An IFS Fern
Consider the following four linear transformations of a point in 2D space:
- x= 0;y= 0.16y
- x= 0.849x+0.037y; y=-0.037x+0.849y+1.6
- x= 0.197x-0.226y; y= 0.226x+0.197y+1.6
- x=-0.150x+0.283y; y= 0.260x+0.238y+0.44
What would happen if one started at a random point, say (0.5,0.5), picked one of the above four transformations at random and applied it, and then repeatedly selected one of the above transformations at random and applied it? It sounds like a recipe for a random scatter of dots.
Not a random scatter at all!
#!/usr/bin/python3 from random import randint import numpy as np import matplotlib.pyplot as plt def ifs(x,y): r=randint(1,4) if (r==1): x=0 y=0.16*y if (r==2): nx=0.849*x+0.037*y y=-0.037*x+0.849*y+1.6 x=nx if (r==3): nx=0.197*x-0.226*y y=0.226*x+0.197*y+1.6 x=nx if (r==4): nx=-0.15*x+0.283*y y=0.26*x+0.238*y+0.44 x=nx return(x,y) x=.5 y=.5 for i in range (1,100): (x,y)=ifs(x,y) plt.axes().set_aspect('equal') plt.xlim(-3,3) plt.ylim(0,10) plt.ion() plt.show() for i in range (200): vx= vy= for j in range (100): (x,y)=ifs(x,y) vx=vx+[x] vy=vy+[y] plt.plot(vx,vy,'k,') plt.pause(0.0001) print("Done") plt.ioff() plt.show()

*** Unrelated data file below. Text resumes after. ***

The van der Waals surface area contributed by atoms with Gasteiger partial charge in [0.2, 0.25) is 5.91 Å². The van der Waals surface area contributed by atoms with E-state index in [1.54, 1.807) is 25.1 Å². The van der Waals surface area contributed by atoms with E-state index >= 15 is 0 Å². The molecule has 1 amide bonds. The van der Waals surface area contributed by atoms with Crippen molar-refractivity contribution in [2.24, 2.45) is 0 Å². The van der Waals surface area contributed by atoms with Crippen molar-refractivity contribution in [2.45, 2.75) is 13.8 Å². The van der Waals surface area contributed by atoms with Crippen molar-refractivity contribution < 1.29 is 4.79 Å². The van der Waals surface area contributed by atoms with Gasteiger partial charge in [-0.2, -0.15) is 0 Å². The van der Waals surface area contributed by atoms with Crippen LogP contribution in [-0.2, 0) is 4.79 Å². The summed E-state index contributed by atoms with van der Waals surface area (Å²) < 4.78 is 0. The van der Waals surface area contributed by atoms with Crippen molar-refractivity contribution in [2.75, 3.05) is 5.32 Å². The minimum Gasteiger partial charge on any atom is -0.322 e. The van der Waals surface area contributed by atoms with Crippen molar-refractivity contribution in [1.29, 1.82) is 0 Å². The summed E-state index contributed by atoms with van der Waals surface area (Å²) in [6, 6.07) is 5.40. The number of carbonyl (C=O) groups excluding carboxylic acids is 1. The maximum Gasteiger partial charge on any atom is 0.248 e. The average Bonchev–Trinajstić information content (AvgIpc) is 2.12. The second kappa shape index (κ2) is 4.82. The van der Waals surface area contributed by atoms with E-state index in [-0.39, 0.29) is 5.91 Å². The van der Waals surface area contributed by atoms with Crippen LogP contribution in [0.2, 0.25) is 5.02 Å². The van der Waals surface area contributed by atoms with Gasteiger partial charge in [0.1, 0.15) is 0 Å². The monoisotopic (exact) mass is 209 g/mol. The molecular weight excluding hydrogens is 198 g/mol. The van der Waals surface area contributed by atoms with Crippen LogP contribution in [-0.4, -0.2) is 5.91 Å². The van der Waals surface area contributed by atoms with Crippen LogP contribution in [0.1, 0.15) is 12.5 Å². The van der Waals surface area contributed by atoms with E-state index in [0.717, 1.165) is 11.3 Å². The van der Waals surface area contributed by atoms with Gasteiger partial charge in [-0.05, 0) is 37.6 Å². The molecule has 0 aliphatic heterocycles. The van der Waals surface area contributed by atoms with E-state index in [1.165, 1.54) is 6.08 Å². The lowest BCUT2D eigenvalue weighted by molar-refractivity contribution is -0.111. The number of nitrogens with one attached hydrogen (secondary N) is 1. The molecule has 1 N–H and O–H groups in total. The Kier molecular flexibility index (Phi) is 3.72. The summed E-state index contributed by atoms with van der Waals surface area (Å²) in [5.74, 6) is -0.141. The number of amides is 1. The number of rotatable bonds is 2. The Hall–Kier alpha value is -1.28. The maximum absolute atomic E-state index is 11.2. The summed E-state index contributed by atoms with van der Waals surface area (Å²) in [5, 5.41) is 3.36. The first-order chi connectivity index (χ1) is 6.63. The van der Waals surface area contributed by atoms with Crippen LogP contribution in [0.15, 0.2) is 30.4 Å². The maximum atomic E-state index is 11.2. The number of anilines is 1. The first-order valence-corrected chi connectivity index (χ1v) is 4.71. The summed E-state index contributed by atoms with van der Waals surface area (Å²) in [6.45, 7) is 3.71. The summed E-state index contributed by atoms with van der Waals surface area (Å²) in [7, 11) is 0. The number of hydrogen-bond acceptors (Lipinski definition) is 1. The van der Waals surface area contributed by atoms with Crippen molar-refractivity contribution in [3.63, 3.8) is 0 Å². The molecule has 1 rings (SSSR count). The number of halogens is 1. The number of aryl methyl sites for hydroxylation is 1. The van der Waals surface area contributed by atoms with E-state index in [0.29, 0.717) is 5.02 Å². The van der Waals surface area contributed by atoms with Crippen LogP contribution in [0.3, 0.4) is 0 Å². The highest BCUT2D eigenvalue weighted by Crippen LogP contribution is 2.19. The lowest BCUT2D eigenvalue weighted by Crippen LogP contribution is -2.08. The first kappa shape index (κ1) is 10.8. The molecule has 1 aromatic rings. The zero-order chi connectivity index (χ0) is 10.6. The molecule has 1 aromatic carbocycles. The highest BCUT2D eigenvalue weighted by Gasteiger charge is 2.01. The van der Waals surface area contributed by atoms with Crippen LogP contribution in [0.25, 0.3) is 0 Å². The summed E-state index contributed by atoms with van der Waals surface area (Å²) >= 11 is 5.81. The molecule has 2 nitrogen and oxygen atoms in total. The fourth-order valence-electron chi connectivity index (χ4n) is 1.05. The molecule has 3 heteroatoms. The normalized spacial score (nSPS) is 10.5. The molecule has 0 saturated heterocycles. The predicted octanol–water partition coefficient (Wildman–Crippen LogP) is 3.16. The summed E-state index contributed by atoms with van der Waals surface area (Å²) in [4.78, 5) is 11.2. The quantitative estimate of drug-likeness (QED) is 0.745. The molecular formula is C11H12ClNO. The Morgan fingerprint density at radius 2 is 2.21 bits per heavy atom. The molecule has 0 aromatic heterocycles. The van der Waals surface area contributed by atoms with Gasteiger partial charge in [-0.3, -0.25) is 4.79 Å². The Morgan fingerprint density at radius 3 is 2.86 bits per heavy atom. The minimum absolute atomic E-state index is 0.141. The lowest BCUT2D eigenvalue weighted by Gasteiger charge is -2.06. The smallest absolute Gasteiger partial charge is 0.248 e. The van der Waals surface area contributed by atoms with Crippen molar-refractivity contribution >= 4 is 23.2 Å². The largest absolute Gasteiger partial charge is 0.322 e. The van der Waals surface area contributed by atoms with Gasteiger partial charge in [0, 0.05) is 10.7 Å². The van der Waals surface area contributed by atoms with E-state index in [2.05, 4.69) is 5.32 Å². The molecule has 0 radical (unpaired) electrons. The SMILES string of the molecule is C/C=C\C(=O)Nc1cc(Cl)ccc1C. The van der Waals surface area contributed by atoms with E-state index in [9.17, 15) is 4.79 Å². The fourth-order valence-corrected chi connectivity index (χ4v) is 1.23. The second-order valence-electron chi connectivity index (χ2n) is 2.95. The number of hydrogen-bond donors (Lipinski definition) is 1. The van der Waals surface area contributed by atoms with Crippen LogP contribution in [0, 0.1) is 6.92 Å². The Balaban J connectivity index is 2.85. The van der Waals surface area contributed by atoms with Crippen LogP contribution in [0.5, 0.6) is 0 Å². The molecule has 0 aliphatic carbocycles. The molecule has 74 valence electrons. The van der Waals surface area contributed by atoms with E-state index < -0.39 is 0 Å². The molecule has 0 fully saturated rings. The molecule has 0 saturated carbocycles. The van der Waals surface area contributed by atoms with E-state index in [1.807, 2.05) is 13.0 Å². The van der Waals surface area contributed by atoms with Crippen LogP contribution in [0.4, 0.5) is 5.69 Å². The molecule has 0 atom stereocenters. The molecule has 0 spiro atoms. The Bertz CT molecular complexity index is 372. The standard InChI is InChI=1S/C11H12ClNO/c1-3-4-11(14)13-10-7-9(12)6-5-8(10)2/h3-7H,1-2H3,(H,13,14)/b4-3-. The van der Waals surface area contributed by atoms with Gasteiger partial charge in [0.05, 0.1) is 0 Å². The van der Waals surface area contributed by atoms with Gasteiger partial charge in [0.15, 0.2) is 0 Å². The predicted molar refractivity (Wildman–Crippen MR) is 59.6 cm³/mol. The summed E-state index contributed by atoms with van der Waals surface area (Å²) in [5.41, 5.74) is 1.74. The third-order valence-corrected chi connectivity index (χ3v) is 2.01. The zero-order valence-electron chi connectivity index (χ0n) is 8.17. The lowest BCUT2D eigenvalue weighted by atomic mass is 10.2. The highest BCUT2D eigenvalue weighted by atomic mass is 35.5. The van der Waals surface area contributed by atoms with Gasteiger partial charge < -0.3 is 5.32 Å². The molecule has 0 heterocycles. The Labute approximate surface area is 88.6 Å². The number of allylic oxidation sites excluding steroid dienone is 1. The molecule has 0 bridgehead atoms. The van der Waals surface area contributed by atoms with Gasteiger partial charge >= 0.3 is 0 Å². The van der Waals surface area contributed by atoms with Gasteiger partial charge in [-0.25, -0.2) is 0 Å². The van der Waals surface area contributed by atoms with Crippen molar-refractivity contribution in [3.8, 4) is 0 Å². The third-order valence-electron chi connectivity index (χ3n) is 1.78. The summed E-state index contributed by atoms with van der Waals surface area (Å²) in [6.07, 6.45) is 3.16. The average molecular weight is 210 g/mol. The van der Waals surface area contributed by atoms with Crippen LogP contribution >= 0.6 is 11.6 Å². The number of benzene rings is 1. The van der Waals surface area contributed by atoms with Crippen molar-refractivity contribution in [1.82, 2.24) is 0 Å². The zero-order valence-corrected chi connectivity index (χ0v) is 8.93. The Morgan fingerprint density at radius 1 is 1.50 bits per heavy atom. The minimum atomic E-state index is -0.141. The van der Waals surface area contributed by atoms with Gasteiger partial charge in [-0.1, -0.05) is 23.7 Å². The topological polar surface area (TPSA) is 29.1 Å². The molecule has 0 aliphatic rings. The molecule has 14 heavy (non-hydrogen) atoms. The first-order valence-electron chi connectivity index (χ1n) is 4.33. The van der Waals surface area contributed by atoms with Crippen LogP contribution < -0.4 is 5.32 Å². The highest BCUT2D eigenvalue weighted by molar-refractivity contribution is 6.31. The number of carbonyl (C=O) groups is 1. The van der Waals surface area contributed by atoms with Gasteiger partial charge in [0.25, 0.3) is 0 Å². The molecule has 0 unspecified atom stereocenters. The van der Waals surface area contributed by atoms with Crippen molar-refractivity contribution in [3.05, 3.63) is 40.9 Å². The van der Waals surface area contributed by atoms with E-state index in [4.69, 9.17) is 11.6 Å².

The above code bundles points into collections of one hundred for efficiency before calling the plot routine. It plots 20,000 points, after discarding an initial 100 iterations. It should run in a little under half a minute.
The result is similar to the picture on this page, but distinctly sparser. The trick for making a better quality image reasonably quickly is to change the random selection of the four possible transformations. Whilst almost any scheme will ultimately produce the same result, if one biases in favour of the second transform then a well filled in fern is produced much faster.
ifs was modified as below. The
probabilities used here are not optimal, but are a lot better than the
previous uniform distribution.
def ifs(x,y): r=randint(1,10) if (r==1): x=0 y=0.16*y elif (r<=8): nx=0.849*x+0.037*y y=-0.037*x+0.849*y+1.6 x=nx elif (r==9): nx=0.197*x-0.226*y y=0.226*x+0.197*y+1.6 x=nx elif (r==10): nx=-0.15*x+0.283*y y=0.26*x+0.238*y+0.44 x=nx return(x,y)
Iterated Function System.
The fern given above was found by Michael Barnsley, and looks remarkably natural. Other 2D and 3D geometric patterns can also be produced from a small number of transformations. In the book The Science of Fractal Images (Springer-Verlag, 1988), Barnsley descibes the above 2D fern as being reduced from a 3D fern, again using just four linear transformations, and states that "on a 68020 based workstation a single view of the 3D fern required one minute of computation." The Motorola 68020 was released in 1984 and used in some Apple Macintoshes and the Sun 3. His code must have been better optimsed than the code here.